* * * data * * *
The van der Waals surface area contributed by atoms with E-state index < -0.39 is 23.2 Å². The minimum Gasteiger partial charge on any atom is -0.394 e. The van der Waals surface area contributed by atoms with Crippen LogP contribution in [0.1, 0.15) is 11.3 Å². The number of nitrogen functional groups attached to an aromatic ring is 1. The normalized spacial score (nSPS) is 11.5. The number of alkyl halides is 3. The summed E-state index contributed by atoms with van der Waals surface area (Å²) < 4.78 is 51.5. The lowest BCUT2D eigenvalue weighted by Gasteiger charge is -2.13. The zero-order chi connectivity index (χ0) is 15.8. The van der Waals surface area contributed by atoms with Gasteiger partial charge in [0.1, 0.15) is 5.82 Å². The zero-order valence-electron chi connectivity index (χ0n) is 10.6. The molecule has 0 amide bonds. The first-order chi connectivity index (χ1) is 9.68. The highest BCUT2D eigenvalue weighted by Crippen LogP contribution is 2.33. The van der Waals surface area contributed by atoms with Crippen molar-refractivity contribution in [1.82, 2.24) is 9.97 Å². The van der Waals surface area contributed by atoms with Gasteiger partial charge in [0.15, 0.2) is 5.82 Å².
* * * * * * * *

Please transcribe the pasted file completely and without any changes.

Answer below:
The van der Waals surface area contributed by atoms with E-state index < -0.39 is 23.2 Å². The minimum Gasteiger partial charge on any atom is -0.394 e. The van der Waals surface area contributed by atoms with Crippen LogP contribution in [0.1, 0.15) is 11.3 Å². The number of nitrogen functional groups attached to an aromatic ring is 1. The normalized spacial score (nSPS) is 11.5. The number of alkyl halides is 3. The summed E-state index contributed by atoms with van der Waals surface area (Å²) < 4.78 is 51.5. The lowest BCUT2D eigenvalue weighted by Gasteiger charge is -2.13. The zero-order chi connectivity index (χ0) is 15.8. The van der Waals surface area contributed by atoms with Gasteiger partial charge in [0.1, 0.15) is 5.82 Å². The zero-order valence-electron chi connectivity index (χ0n) is 10.6. The molecule has 0 amide bonds. The first-order chi connectivity index (χ1) is 9.68. The highest BCUT2D eigenvalue weighted by Crippen LogP contribution is 2.33. The van der Waals surface area contributed by atoms with Crippen molar-refractivity contribution in [1.82, 2.24) is 9.97 Å². The van der Waals surface area contributed by atoms with Gasteiger partial charge in [0.15, 0.2) is 5.82 Å².